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"They Picked Up and Left in the Middle of the Night..."

Posted By Ji-Hyun, Mar 24, 2009

Empty lot with grass and trees

Driving through East St. Louis ("ESL") was so similar to the hurricane zone in Mississippi that it was sad. There was no hurricane in ESL but urban blight has left the entire city in same type of ruin as Mississippi and the community is clearly in crisis. ESL is the second disaster zone I have been to, and the nature of the poverty is shockingly different from the poverty we have in California. There is so much land and so many abandoned buildings. Everyone we have worked with in ESL talks to us about what ESL used to be. Before everyone picked up and left. In the non-segregated country of freedom we live in, ESL has a population that is 97.7% black.

Paulyn, the amazing founder of Continuum of Life Care Center, drove us around ESL to hand out sack lunches to homeless people. We asked about the numerous abandoned, massive, industrial and commercial buildings that we saw. She told us it was like they picked up and left in the middle of the night. They left equipment in the buildings and abandoned ship. Now homeless people use these large, multi-story, asbestos-ridden, and dangerous buildings to find refuge from the cold. Enormous companies like Pfizer built massive manufacturing centers in ESL just to abandon them in the 90s. These deteriorating brick buildings are everywhere (photo below).

Decaying building with walls missingPaulyn showed us today that the poverty has a face. Poverty has a name, a story, a husband, a wife, and a disease. While we drove around ESL, homeless people waved down her van. They all knew and loved her and she caught up with them like family. Paulyn knows everyone's story. One person I had the chance to meet was Randy. Randy was sleeping under a mound of blankets next to a building. When Paulyn coaxed him out, he got up and danced and hugged her. He was delighted to meet five out-of-place California girls. As we drove away, scrap metal and foam flew off the building and showered around him. Later we saw these scraps from the building bundled up in bags on the street. Randy cleans them up and hopes the city will come pick them up. This is something he does incessantly, in an effort to clean up the littered city.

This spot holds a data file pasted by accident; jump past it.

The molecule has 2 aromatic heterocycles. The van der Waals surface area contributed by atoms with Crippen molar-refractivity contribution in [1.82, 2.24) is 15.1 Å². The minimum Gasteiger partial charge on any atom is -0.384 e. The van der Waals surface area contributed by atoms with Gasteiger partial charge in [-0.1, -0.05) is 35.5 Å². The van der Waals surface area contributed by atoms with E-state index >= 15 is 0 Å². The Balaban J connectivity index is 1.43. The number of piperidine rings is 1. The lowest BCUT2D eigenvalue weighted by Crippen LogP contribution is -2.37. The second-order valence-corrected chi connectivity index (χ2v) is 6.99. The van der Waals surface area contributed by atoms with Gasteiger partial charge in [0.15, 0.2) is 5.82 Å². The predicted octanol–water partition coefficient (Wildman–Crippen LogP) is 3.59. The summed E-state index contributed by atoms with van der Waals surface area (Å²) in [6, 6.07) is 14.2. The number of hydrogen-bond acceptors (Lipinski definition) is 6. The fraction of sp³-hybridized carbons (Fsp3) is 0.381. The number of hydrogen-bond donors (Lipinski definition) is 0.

I am so happy to be in a part of HALO. I've learned so many things about each member of our group this week. We are learning so much together, and I know the impact ESL has had on us will be heard all around King Hall, and with our family and friends. Meeting the face of poverty is extremely important to my goal of becoming a public defender. ESL is symptomatic of the broken system. Instead of improving schools, social programs, and communities, the state spends millions on needless concrete public works projects and the police round up homeless people and slap them with misdemeanors. They have no addresses and do not receive notice of their court dates and their failure to appears turn into warrants for their arrest. People have to commit crimes to get by, and the city tries to assert that living on the street in itself is a crime. This cycle of poverty clearly exists in ESL and around the country and even though some kids from California can't solve the problem in six days we can hope that the system will improve.

Partially burnt wooden building with pieces falling off of it